Transforming Development Beyond Transition in Afghanistan: Governance
This paper is one of a series highlighting civil society actors’ concerns in the lead up to the 2014 London Conference on the Tokyo Mutual Accountability Framework (TMAF). Other papers in the series focus on aid effectiveness, service delivery and women’s rights. After discussing progress since 2012 and the remaining challenges, this paper will outline policy recommendations.
Progress has continued at community level, particularly through community development councils (CDCs), district development associations (DDAs), implementing the National Solidarity Programme (NSP). NGOs have used social auditing at the end of NSP projects to ensure more accountability. In 2013, 63 per cent of Afghans responded that they were satisfied with their CDCs.1 Many of these bodies have been successful in increasing local ownership and good governance, resulting in more transparency and accountability. More women are also now involved in local governance and government is becoming more responsive to their needs.
The NSP has achieved widespread involvement of women in community decision-making where they can raise their development priorities.
The paper also highlights challenges, mostly on the following topics:
· Sub-national governance.
· Serious gaps remaining.
· Corruption undermines good governance.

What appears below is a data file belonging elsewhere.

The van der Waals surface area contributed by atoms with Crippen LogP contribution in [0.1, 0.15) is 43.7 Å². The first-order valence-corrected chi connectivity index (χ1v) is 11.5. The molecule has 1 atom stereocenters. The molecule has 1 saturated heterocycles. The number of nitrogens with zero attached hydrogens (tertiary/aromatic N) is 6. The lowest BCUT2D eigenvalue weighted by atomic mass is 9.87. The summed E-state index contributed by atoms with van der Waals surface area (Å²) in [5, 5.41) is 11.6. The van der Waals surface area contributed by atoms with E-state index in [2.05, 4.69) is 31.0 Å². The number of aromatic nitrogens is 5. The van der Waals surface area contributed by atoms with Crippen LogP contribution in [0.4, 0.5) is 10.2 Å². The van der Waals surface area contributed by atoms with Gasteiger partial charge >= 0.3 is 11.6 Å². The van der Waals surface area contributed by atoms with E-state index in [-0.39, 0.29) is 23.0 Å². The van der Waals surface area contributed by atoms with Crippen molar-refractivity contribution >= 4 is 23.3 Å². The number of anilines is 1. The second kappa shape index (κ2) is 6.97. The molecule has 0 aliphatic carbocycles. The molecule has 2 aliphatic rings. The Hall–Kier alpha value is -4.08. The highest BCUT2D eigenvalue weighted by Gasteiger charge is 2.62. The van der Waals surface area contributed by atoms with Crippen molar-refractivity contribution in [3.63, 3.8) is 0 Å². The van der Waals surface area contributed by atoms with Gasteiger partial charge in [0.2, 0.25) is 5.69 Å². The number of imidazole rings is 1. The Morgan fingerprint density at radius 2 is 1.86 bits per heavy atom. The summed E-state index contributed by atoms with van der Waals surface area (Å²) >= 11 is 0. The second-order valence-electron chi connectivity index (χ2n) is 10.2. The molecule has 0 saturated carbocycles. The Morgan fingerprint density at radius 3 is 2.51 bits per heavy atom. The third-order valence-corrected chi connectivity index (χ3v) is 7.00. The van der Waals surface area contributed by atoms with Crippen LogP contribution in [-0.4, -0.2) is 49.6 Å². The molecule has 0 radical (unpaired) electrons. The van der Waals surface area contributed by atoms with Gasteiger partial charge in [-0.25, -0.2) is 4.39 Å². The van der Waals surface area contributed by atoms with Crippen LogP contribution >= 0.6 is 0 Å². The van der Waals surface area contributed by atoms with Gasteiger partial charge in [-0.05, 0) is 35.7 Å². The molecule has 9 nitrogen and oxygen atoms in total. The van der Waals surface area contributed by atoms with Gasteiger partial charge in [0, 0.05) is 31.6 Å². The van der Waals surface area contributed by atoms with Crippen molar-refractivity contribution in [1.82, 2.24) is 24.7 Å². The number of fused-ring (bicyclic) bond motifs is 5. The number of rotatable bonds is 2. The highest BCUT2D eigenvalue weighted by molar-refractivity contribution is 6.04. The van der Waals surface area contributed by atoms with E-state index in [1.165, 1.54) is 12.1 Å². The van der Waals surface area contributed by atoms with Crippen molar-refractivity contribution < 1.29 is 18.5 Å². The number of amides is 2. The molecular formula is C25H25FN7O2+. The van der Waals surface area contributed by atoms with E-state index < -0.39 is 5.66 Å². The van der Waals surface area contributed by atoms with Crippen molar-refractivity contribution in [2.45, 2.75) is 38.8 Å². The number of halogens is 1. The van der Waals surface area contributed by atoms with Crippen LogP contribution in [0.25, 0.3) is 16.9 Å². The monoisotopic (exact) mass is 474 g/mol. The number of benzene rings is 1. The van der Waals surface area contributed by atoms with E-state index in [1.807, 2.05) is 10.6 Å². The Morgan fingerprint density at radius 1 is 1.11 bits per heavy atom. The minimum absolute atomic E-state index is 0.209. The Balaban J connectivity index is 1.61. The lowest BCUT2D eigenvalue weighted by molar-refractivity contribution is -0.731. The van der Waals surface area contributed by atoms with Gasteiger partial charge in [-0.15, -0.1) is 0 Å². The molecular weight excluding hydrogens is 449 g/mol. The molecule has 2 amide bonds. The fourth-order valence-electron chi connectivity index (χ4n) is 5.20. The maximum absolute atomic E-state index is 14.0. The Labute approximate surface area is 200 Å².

· Fragile and non-inclusive justice system.
· Ineffective and unequal natural resource governance.
ACBAR recommends to principal actors :
-The Afghan government should clarify the structure, roles, responsibilities and reporting lines of all layers of sub-national governance bodies, particularly from the district level and below, and between elected and appointed offices. It should prioritize developing a work-plan on how to strengthen these bodies and communicate it to existing sub-national stakeholders. It should design mechanisms that enable sub-national governance entities to be consulted and their feedback absorbed into national budgetary and planning processes, so that existing bottom-up and top-down planning processes are more coherent and joined-up. It should support the third pilot of a draft provincial budget policy, which could contribute to driving a longer-term decentralized fiscal policy
The Afghan government and the international community must review and ensure that commissioners within the Afghan Independent Human Rights Commission (AIHRC) are appointed based on merit through a transparent process including consultation with civil society. International community should keep supporting the AIHRC and International Coordinating Committee of National Human Rights Institutions (ICC) and ensure that the Paris Principles governing national human rights institutions are adhered to. Donors should demonstrate a commitment to human rights by taking action, as envisaged in the conditionality agreement to hold the government to their TMAF commitments on the AIHRC.
The Afghan government should use the conference to set out a road map to create a system for oversight and control of natural resources which ‘builds on and surpasses international best practices,’ in line with their commitments at the Tokyo summit., including publishing mining and oil contracts, the beneficial ownership of contract-holders, and project-level payment and production data; transparent, open and fair bidding and contracting; respect the rights and interests of local communities, and mechanisms for consultation and dispute resolution. The IC must do its part to help the government set up effective oversight mechanisms. Donors could also link additional funding to implementation of effective governance and an increase in control over mining revenues.